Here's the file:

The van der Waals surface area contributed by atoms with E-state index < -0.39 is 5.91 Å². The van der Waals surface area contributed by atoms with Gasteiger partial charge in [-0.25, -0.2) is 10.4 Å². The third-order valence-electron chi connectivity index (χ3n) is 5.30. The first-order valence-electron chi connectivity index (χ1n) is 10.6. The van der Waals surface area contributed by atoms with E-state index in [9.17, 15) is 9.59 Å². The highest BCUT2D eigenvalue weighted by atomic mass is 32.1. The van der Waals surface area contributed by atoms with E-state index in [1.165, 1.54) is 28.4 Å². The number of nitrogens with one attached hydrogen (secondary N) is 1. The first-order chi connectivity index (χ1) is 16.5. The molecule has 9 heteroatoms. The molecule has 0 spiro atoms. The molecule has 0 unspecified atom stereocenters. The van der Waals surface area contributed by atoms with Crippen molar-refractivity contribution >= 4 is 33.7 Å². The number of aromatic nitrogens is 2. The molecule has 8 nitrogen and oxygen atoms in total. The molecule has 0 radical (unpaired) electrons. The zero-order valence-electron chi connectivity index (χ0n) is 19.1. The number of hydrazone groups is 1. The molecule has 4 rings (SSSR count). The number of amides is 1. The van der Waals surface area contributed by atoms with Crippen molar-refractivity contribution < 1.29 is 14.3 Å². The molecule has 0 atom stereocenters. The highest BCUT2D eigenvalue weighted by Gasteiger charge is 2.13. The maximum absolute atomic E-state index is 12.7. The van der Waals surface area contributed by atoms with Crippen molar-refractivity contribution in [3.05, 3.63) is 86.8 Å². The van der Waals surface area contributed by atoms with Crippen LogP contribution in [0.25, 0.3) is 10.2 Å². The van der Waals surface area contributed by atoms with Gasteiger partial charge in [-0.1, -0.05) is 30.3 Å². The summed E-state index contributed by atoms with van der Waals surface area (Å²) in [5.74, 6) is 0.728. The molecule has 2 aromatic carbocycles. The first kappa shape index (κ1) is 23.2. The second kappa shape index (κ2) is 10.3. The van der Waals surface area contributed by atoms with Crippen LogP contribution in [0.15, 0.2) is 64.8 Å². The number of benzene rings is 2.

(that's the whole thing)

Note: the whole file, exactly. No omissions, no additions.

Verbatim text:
The van der Waals surface area contributed by atoms with E-state index < -0.39 is 5.91 Å². The van der Waals surface area contributed by atoms with Gasteiger partial charge in [-0.25, -0.2) is 10.4 Å². The third-order valence-electron chi connectivity index (χ3n) is 5.30. The first-order valence-electron chi connectivity index (χ1n) is 10.6. The van der Waals surface area contributed by atoms with E-state index in [9.17, 15) is 9.59 Å². The highest BCUT2D eigenvalue weighted by atomic mass is 32.1. The van der Waals surface area contributed by atoms with E-state index in [1.165, 1.54) is 28.4 Å². The number of nitrogens with one attached hydrogen (secondary N) is 1. The first-order chi connectivity index (χ1) is 16.5. The molecule has 9 heteroatoms. The molecule has 0 spiro atoms. The molecule has 0 unspecified atom stereocenters. The van der Waals surface area contributed by atoms with Crippen molar-refractivity contribution >= 4 is 33.7 Å². The number of aromatic nitrogens is 2. The molecule has 8 nitrogen and oxygen atoms in total. The molecule has 0 radical (unpaired) electrons. The zero-order valence-electron chi connectivity index (χ0n) is 19.1. The number of hydrazone groups is 1. The molecule has 4 rings (SSSR count). The number of amides is 1. The van der Waals surface area contributed by atoms with Crippen molar-refractivity contribution < 1.29 is 14.3 Å². The molecule has 0 atom stereocenters. The highest BCUT2D eigenvalue weighted by Gasteiger charge is 2.13. The maximum absolute atomic E-state index is 12.7. The van der Waals surface area contributed by atoms with Crippen molar-refractivity contribution in [3.05, 3.63) is 86.8 Å². The van der Waals surface area contributed by atoms with Crippen LogP contribution in [0.25, 0.3) is 10.2 Å². The van der Waals surface area contributed by atoms with Gasteiger partial charge in [-0.1, -0.05) is 30.3 Å². The summed E-state index contributed by atoms with van der Waals surface area (Å²) in [5.74, 6) is 0.728. The molecule has 2 aromatic carbocycles. The first kappa shape index (κ1) is 23.2. The second kappa shape index (κ2) is 10.3. The van der Waals surface area contributed by atoms with Crippen LogP contribution in [0.15, 0.2) is 64.8 Å². The number of benzene rings is 2.